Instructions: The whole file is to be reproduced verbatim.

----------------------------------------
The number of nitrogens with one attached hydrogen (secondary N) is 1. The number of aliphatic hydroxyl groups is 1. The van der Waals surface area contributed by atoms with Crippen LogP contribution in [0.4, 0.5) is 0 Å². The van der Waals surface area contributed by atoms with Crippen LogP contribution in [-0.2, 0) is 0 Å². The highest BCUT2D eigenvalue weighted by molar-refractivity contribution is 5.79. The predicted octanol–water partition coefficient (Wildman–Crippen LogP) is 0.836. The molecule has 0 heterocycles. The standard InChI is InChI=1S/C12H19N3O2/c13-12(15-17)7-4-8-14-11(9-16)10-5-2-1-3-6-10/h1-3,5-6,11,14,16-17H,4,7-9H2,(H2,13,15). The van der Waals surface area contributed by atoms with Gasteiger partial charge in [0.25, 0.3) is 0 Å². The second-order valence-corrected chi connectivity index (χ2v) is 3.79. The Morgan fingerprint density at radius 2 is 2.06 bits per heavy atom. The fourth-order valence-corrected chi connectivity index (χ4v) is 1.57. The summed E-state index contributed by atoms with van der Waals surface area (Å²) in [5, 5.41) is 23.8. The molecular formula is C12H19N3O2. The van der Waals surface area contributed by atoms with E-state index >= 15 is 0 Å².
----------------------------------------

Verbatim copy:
The number of nitrogens with one attached hydrogen (secondary N) is 1. The number of aliphatic hydroxyl groups is 1. The van der Waals surface area contributed by atoms with Crippen LogP contribution in [0.4, 0.5) is 0 Å². The van der Waals surface area contributed by atoms with Crippen LogP contribution in [-0.2, 0) is 0 Å². The highest BCUT2D eigenvalue weighted by molar-refractivity contribution is 5.79. The predicted octanol–water partition coefficient (Wildman–Crippen LogP) is 0.836. The molecule has 0 heterocycles. The standard InChI is InChI=1S/C12H19N3O2/c13-12(15-17)7-4-8-14-11(9-16)10-5-2-1-3-6-10/h1-3,5-6,11,14,16-17H,4,7-9H2,(H2,13,15). The van der Waals surface area contributed by atoms with Gasteiger partial charge in [0.25, 0.3) is 0 Å². The second-order valence-corrected chi connectivity index (χ2v) is 3.79. The Morgan fingerprint density at radius 2 is 2.06 bits per heavy atom. The fourth-order valence-corrected chi connectivity index (χ4v) is 1.57. The summed E-state index contributed by atoms with van der Waals surface area (Å²) in [5, 5.41) is 23.8. The molecular formula is C12H19N3O2. The van der Waals surface area contributed by atoms with E-state index >= 15 is 0 Å².